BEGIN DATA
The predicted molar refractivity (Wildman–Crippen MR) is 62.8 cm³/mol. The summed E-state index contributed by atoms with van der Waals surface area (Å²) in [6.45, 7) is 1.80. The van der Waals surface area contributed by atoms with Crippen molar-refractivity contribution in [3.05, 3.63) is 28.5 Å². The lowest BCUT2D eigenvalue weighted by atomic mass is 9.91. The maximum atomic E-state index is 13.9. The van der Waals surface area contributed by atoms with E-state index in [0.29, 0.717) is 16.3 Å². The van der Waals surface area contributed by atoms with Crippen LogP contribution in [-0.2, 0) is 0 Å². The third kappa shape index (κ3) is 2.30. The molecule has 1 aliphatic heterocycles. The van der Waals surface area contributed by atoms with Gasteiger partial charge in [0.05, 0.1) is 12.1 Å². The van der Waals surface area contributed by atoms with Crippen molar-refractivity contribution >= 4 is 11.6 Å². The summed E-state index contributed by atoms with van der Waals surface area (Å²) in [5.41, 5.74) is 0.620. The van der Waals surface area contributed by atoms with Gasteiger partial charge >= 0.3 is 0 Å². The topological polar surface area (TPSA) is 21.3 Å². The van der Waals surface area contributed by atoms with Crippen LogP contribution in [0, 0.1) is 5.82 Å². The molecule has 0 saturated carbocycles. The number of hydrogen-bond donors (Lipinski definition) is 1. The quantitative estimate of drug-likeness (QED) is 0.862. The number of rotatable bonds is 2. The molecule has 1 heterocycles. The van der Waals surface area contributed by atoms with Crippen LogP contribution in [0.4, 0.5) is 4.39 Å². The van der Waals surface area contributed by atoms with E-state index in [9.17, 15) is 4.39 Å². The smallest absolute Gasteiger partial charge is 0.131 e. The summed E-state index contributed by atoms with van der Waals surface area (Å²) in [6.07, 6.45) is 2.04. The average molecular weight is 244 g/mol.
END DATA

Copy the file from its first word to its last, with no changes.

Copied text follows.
The predicted molar refractivity (Wildman–Crippen MR) is 62.8 cm³/mol. The summed E-state index contributed by atoms with van der Waals surface area (Å²) in [6.45, 7) is 1.80. The van der Waals surface area contributed by atoms with Crippen molar-refractivity contribution in [3.05, 3.63) is 28.5 Å². The lowest BCUT2D eigenvalue weighted by atomic mass is 9.91. The maximum atomic E-state index is 13.9. The van der Waals surface area contributed by atoms with E-state index in [0.29, 0.717) is 16.3 Å². The van der Waals surface area contributed by atoms with Crippen LogP contribution in [-0.2, 0) is 0 Å². The third kappa shape index (κ3) is 2.30. The molecule has 1 aliphatic heterocycles. The van der Waals surface area contributed by atoms with Gasteiger partial charge in [0.05, 0.1) is 12.1 Å². The van der Waals surface area contributed by atoms with Crippen molar-refractivity contribution >= 4 is 11.6 Å². The summed E-state index contributed by atoms with van der Waals surface area (Å²) in [5.41, 5.74) is 0.620. The van der Waals surface area contributed by atoms with Gasteiger partial charge >= 0.3 is 0 Å². The topological polar surface area (TPSA) is 21.3 Å². The van der Waals surface area contributed by atoms with Crippen LogP contribution in [0, 0.1) is 5.82 Å². The molecule has 0 saturated carbocycles. The number of hydrogen-bond donors (Lipinski definition) is 1. The quantitative estimate of drug-likeness (QED) is 0.862. The number of rotatable bonds is 2. The molecule has 1 heterocycles. The van der Waals surface area contributed by atoms with Crippen LogP contribution in [0.4, 0.5) is 4.39 Å². The van der Waals surface area contributed by atoms with E-state index in [9.17, 15) is 4.39 Å². The smallest absolute Gasteiger partial charge is 0.131 e. The summed E-state index contributed by atoms with van der Waals surface area (Å²) in [6.07, 6.45) is 2.04. The average molecular weight is 244 g/mol.